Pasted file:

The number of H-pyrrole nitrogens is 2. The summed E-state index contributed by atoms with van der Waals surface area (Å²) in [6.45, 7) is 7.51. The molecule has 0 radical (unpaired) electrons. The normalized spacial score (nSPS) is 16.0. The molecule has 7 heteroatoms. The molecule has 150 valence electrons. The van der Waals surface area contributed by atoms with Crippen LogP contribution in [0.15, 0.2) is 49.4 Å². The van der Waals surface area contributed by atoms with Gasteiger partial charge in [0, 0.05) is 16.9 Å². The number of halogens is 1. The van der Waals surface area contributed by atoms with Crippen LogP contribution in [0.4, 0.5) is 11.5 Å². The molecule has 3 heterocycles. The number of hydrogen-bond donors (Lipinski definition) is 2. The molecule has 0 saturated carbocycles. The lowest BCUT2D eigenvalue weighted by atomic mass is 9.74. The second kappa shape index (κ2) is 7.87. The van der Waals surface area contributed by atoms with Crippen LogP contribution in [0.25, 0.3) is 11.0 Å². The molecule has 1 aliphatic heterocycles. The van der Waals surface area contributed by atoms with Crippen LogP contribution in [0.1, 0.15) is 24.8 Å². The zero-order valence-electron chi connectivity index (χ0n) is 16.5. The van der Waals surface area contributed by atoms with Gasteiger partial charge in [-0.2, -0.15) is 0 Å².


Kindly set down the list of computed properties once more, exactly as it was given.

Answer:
The number of H-pyrrole nitrogens is 2. The summed E-state index contributed by atoms with van der Waals surface area (Å²) in [6.45, 7) is 7.51. The molecule has 0 radical (unpaired) electrons. The normalized spacial score (nSPS) is 16.0. The molecule has 7 heteroatoms. The molecule has 150 valence electrons. The van der Waals surface area contributed by atoms with Crippen LogP contribution in [0.15, 0.2) is 49.4 Å². The van der Waals surface area contributed by atoms with Gasteiger partial charge in [0, 0.05) is 16.9 Å². The number of halogens is 1. The van der Waals surface area contributed by atoms with Crippen LogP contribution in [0.4, 0.5) is 11.5 Å². The molecule has 3 heterocycles. The number of hydrogen-bond donors (Lipinski definition) is 2. The molecule has 0 saturated carbocycles. The lowest BCUT2D eigenvalue weighted by atomic mass is 9.74. The second kappa shape index (κ2) is 7.87. The van der Waals surface area contributed by atoms with Crippen LogP contribution in [0.25, 0.3) is 11.0 Å². The molecule has 1 aliphatic heterocycles. The van der Waals surface area contributed by atoms with Crippen LogP contribution in [0.1, 0.15) is 24.8 Å². The zero-order valence-electron chi connectivity index (χ0n) is 16.5. The van der Waals surface area contributed by atoms with Gasteiger partial charge in [-0.2, -0.15) is 0 Å².